As some of you probably know, I just got married on the 1st of March, 2014 and I did it the way I wanted to. Weddings are a real scene in Pakistan and I just did not want a typical Pakistani wedding. Having attended a number of Pakistani weddings I remembered how everything was everyone’s business. From the color of the bridal dress to the protected or unprotected sex that the couple had on the wedding night, everything was everyone’s business. The millions that parents would spend on their children, especially their daughters, and loans they would take to fulfill all demands made by the groom’s family were a ridiculous way to get married in my opinion.
I wanted to marry a decent man in a decent way. I was not going to go to another house with household appliances, money and expensive jewelry. I was not going to get married as an item on a grocery list.
I had my mum and dad lay back and relax so I could handle all my expenses myself. I was getting married on the day of my choice, to the boy I liked, and so it made little sense to have them pay for it. Irteza and I brought together all the money we had and planned on a simple wedding. We wanted a single event but went for a two-day thing, a Nikkah and a Reception, because my mum wanted it like that. We took into consideration our parent’s wishes but did not let them spend a lot.
Then came the harder part when the relatives came pouring in. All the free advice and silly suggestions made things complicated. They would occasionally point out the liberty that the bride and the groom had in deciding everything for themselves. We were really not following the current and it was obvious. There was resistance and objection everywhere but I was steadfast, in fact, obstinate and I would have it no other way.
On the day of the Nikkah, I waited in the bridal room for the Maulvi. I waited as my blood boiled, the Maulvi was late. He was asked to be on time a million times because I wanted to sign the darned papers and go out to see my wedding, not miss a single photograph. He came at his ease and then brought in two empty papers for me to sign. My uncles were standing over me and as I touched one of the papers to flip and check them, he gave me a stern look as if I was doing something really shameful. All I was doing was checking the damned papers before I could sign them. There were some names on it but most of the Nikkahnama was empty and it was ticking me off, not more than my uncles standing on my freaking head though. My father-in-law interrupted, “Let her read them, this is not our time and we can’t just take her hand and make her thumbprint.”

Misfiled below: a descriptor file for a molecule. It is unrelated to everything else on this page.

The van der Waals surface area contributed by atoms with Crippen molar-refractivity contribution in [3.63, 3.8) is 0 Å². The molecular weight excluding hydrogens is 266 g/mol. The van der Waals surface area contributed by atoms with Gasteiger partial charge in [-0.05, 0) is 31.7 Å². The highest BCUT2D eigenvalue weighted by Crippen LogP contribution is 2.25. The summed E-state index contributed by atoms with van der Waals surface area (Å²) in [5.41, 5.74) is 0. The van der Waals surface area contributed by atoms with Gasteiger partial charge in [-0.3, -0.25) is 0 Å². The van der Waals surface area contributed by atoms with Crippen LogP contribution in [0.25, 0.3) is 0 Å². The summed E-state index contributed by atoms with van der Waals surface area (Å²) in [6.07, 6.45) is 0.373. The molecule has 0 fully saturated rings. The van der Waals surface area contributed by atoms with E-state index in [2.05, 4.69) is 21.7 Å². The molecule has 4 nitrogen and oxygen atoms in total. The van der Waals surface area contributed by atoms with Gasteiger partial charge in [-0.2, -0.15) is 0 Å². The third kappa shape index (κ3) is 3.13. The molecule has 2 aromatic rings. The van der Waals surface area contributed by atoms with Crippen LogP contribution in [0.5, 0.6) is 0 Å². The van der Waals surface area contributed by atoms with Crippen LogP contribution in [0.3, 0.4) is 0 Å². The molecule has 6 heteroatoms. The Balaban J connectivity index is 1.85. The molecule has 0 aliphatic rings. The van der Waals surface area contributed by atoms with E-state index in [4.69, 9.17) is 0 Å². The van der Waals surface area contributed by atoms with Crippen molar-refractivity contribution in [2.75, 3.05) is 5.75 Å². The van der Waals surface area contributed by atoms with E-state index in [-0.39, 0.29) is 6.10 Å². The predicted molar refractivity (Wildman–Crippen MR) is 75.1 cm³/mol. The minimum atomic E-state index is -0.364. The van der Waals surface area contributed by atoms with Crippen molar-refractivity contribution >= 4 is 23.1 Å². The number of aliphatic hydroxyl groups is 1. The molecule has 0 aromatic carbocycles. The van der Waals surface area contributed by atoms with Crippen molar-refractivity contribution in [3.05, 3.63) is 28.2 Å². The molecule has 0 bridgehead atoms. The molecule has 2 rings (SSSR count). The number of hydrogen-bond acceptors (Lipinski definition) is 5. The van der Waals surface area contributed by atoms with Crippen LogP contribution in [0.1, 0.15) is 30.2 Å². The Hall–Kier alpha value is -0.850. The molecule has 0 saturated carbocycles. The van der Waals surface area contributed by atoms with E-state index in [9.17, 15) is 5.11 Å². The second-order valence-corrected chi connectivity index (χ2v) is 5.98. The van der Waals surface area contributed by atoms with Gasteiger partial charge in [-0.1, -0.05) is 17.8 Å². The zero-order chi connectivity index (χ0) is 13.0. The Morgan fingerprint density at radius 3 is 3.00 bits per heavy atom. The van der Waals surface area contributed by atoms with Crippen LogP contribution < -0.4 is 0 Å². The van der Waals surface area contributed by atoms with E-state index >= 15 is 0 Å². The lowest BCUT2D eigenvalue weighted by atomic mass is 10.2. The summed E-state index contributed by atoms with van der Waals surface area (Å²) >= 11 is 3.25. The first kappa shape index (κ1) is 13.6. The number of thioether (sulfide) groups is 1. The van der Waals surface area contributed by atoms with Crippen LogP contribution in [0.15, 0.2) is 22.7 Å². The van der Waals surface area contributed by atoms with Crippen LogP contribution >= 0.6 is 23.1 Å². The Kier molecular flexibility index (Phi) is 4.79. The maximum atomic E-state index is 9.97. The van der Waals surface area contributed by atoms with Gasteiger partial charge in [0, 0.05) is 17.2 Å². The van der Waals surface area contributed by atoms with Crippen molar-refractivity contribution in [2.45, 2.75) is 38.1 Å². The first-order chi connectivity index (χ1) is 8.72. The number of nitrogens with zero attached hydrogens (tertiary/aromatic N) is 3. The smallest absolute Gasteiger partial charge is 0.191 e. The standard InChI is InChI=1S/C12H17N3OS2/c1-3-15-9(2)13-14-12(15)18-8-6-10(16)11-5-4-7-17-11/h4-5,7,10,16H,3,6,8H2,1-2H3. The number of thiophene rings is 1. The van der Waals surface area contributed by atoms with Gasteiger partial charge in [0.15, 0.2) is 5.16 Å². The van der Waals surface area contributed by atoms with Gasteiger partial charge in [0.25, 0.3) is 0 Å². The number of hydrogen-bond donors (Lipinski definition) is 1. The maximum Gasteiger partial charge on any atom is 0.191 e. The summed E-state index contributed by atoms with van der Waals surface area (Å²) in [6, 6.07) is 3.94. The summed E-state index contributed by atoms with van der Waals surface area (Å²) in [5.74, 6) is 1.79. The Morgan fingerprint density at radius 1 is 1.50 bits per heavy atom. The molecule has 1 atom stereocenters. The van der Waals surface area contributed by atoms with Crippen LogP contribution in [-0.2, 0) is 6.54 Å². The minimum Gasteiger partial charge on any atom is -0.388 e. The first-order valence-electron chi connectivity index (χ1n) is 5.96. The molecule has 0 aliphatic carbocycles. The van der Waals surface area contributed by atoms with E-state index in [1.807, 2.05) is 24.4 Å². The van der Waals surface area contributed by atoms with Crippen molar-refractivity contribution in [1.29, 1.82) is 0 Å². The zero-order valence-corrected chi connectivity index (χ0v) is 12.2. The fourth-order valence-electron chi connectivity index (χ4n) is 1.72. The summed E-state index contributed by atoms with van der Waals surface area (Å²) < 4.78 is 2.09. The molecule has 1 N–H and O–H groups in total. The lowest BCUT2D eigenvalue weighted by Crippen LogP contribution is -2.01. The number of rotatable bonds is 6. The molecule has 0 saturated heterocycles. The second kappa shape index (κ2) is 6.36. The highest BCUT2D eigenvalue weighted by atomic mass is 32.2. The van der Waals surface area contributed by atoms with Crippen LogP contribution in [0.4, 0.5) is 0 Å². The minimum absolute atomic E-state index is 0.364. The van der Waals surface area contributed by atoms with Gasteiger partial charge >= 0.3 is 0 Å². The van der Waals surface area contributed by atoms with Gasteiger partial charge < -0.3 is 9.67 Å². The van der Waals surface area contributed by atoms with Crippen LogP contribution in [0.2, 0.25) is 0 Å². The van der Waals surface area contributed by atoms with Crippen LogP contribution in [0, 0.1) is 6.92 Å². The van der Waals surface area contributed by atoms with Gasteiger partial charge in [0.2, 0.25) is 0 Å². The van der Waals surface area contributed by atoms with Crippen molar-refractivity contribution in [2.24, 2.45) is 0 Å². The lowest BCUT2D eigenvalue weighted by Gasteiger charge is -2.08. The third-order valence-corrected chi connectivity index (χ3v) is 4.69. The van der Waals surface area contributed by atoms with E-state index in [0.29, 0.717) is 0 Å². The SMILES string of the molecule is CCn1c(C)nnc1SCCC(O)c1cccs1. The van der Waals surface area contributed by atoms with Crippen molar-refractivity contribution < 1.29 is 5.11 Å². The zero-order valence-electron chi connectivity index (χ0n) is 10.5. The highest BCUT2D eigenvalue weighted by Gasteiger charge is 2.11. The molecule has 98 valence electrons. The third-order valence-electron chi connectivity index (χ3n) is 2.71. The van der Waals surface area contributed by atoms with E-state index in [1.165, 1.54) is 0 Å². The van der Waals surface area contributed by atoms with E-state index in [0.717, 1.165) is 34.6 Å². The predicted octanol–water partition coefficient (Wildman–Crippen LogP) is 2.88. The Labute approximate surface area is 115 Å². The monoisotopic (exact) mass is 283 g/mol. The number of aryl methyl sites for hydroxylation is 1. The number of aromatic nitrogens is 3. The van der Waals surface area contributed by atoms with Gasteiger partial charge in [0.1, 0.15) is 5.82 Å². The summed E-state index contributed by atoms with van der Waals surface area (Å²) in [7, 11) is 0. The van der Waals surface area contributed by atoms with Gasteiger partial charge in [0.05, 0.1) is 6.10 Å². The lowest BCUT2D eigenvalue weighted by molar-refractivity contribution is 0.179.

I was looking for my right to divorce, I couldn’t see it but there was nothing slashed and nothing cut so I thought it would be this way. My parents, in-laws and I wanted my right to divorce, a right that Islam gives every Muslim girl, and a right that we should all have but the percentage of married girls in Pakistan that have this right is really low. I did not find anything slashed or cut on the Nikkahnama so I signed it, thinking no one would let the Maulvi slash it anyway because I have made myself clear and everyone wants me to have all my rights.
Little did I know that the Maulvi had a brain of his own, in that stupid skull of his. Seventeen days after the wedding I found the Nikkahnama and it said “Nahin” at the place of my right to divorce. My mum called the Maulvi and told him to come over to explain what he had done. My grandfather told him he had written everything down on papers and had asked him to copy them to the Nikkahnama, he did not have to use his brain at all. All he had to do was to copy all the information to the Nikkahnama, why did he change my right to divorce then. And so we demanded an explanation and he replied, “The side of the groom never asked for it.”
“Did you ask them?”
And this is where he gave the most ridiculous of answers, he said, “It’s not polite to ask them.”
So, basically, I am not accepting that as my Nikkahnama and we are filing a case, or having it changed in any way possible. It probably says that I am not legally married and I might, in fact, be a criminal under the Hudood Ordinance.
Just one thing Pakistan, BRING IT ON!